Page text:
Both then and now the real problem is not the neglect of a building but indifference to the glory of God.  The temple of the Old Testament existed for the glory of God.  And the Church today exists for the glory of God (Eph 1:6, 12, 14).  Indifference to the growth and spiritual prosperity of the Church and its mission is always a sign of failure to love the glory of God.  And the sour fruit of this failure is a life of chronic frustration.  He who seeks to save his life will lose it to continual frustrations; but he who loses his life for the glory of God and the good of his cause will find life, deep and fulfilling.

(Desiring God Resource Library:  “Take Courage:  You Build More Than You See”)

So what can we do to ward off frustration?  We must want the right thing, and the right thing is God Himself, His delight, His glory:

“But seek first His kingdom and His righteousness, and all these things will be added to you.”  Matt 6:33

To finish Haggai’s story, the people listened to God.  They obeyed His call to consider their ways and return to Him.  As a result, God sent one message of encouragement after another:

“I am with you.”  Hag 1:13

“Take courage…for I am with you.”  Hag 2:4

“My Spirit is abiding in your midst; do not fear!”  Hag 2:5

“I will shake all the nations; and they will come with the wealth of all nations, and I will fill this house with glory.”  Hag 2:7

“The latter glory of this house will be greater than the former, … and in this place I will give peace.”  Hag 2:9

“… from this day on I will bless you.”  Hag 2:19

And God kept His promises.  Ezra chapters 5 and 6 provide additional insights into the historical setting for Haggai (and Zechariah).  The poor remnant of Jews that returned to Judah were surrounded by enemies that tried again and again to thwart their efforts to rebuild the temple and Jerusalem.  When the people obeyed God and sought His glory above their own, He not only routed their enemies, He forced their enemies to pay for the very rebuilding project that they had tried to dismantle.  Marvel at the following royal decree of King Darius of Persia (520 BC):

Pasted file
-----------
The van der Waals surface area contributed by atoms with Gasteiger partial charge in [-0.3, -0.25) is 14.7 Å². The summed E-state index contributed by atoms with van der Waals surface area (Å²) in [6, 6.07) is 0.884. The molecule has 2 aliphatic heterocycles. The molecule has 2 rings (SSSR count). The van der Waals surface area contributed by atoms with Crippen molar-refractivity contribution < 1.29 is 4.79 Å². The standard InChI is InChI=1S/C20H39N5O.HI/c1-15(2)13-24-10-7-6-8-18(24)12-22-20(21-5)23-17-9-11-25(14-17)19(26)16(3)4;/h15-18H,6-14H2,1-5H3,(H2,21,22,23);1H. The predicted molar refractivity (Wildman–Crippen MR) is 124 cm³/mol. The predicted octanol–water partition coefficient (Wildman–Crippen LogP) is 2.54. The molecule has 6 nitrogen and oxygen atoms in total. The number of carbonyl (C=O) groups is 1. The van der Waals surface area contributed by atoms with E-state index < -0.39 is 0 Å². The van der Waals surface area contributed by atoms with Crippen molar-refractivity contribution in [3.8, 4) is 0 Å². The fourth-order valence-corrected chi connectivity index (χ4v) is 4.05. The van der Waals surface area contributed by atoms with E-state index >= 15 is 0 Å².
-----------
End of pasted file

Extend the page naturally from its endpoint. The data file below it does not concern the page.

“Now therefore, Tattenai, governor of the province beyond the River, Shethar-bozenai and your colleagues, the officials of the provinces beyond the River, keep away from there.

“Leave this work on the house of God alone; let the governor of the Jews and the elders of the Jews rebuild this house of God on its site.

“Moreover, I issue a decree concerning what you are to do for these elders of Judah in the rebuilding of this house of God: the full cost is to be paid to these people from the royal treasury out of the taxes of the provinces beyond the River, and that without delay.

“Whatever is needed, both young bulls, rams, and lambs for a burnt offering to the God of heaven, and wheat, salt, wine and anointing oil, as the priests in Jerusalem request, it is to be given to them daily without fail, that they may offer acceptable sacrifices to the God of heaven and pray for the life of the king and his sons.

“And I issued a decree that any man who violates this edict, a timber shall be drawn from his house and he shall be impaled on it and his house shall be made a refuse heap on account of this.

“May the God who has caused His name to dwell there overthrow any king or people who attempts to change it, so as to destroy this house of God in Jerusalem. I, Darius, have issued this decree, let it be carried out with all diligence!”  Ezra 6:6-12

Ask God to make you a man or a woman who delights in Him (Ps 37:4).  Ask God to make you a son or a daughter in whom He delights (Ps 18:19).  Go ahead.  Give it a try.

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2 Responses to “Why is life so frustrating?”

  1. Carol Christal July 23, 2011

    Hey David,
    Just wanted to let you know our Fall classes at First Baptist RR. I will lead Zechariah from Sept 1 – Oct. 20. I hope you will join us again. We will also offer Malachi Oct. 27 – Nov 10 led by various ones. Because we have a grand baby due in November, I will not be available to lead class in November.

    I got an itouch — my grand daughter’s “old” one— a generation 3. I’m coming up to speed with technology! hehe

    I will send you the classes information next week when we start registration.

    Did you find a church home?


  2. Hi, Carol! Funny you should ask. I’ve got the workbook and DVDs for Zechariah and was just about to work through it on my own. :) Maybe I’ll wait till September and join you guys instead.

    iPod Touches are wonderful little devices. Be sure to install OliveTree BibleReader, Accordance, and / or Logos.

    Yes on the church. I’m going to Central in RR.